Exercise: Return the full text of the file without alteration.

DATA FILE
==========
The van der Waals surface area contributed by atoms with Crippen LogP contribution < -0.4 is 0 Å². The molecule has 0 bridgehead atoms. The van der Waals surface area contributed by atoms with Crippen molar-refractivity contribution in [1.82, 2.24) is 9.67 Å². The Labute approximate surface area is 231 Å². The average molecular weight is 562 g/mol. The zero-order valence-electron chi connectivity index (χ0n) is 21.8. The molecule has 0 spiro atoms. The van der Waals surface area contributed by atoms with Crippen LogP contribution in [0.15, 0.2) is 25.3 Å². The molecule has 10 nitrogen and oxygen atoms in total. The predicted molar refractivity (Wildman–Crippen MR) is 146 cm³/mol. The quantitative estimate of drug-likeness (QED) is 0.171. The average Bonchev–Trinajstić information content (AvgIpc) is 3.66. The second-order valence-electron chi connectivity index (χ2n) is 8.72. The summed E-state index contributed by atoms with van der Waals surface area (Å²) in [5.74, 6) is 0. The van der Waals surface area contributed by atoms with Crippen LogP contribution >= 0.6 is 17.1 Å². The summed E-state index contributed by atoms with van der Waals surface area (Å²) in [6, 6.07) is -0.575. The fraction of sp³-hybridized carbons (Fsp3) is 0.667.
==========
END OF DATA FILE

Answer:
The van der Waals surface area contributed by atoms with Crippen LogP contribution < -0.4 is 0 Å². The molecule has 0 bridgehead atoms. The van der Waals surface area contributed by atoms with Crippen molar-refractivity contribution in [1.82, 2.24) is 9.67 Å². The Labute approximate surface area is 231 Å². The average molecular weight is 562 g/mol. The zero-order valence-electron chi connectivity index (χ0n) is 21.8. The molecule has 0 spiro atoms. The van der Waals surface area contributed by atoms with Crippen LogP contribution in [0.15, 0.2) is 25.3 Å². The molecule has 10 nitrogen and oxygen atoms in total. The predicted molar refractivity (Wildman–Crippen MR) is 146 cm³/mol. The quantitative estimate of drug-likeness (QED) is 0.171. The average Bonchev–Trinajstić information content (AvgIpc) is 3.66. The second-order valence-electron chi connectivity index (χ2n) is 8.72. The summed E-state index contributed by atoms with van der Waals surface area (Å²) in [5.74, 6) is 0. The van der Waals surface area contributed by atoms with Crippen LogP contribution >= 0.6 is 17.1 Å². The summed E-state index contributed by atoms with van der Waals surface area (Å²) in [6, 6.07) is -0.575. The fraction of sp³-hybridized carbons (Fsp3) is 0.667.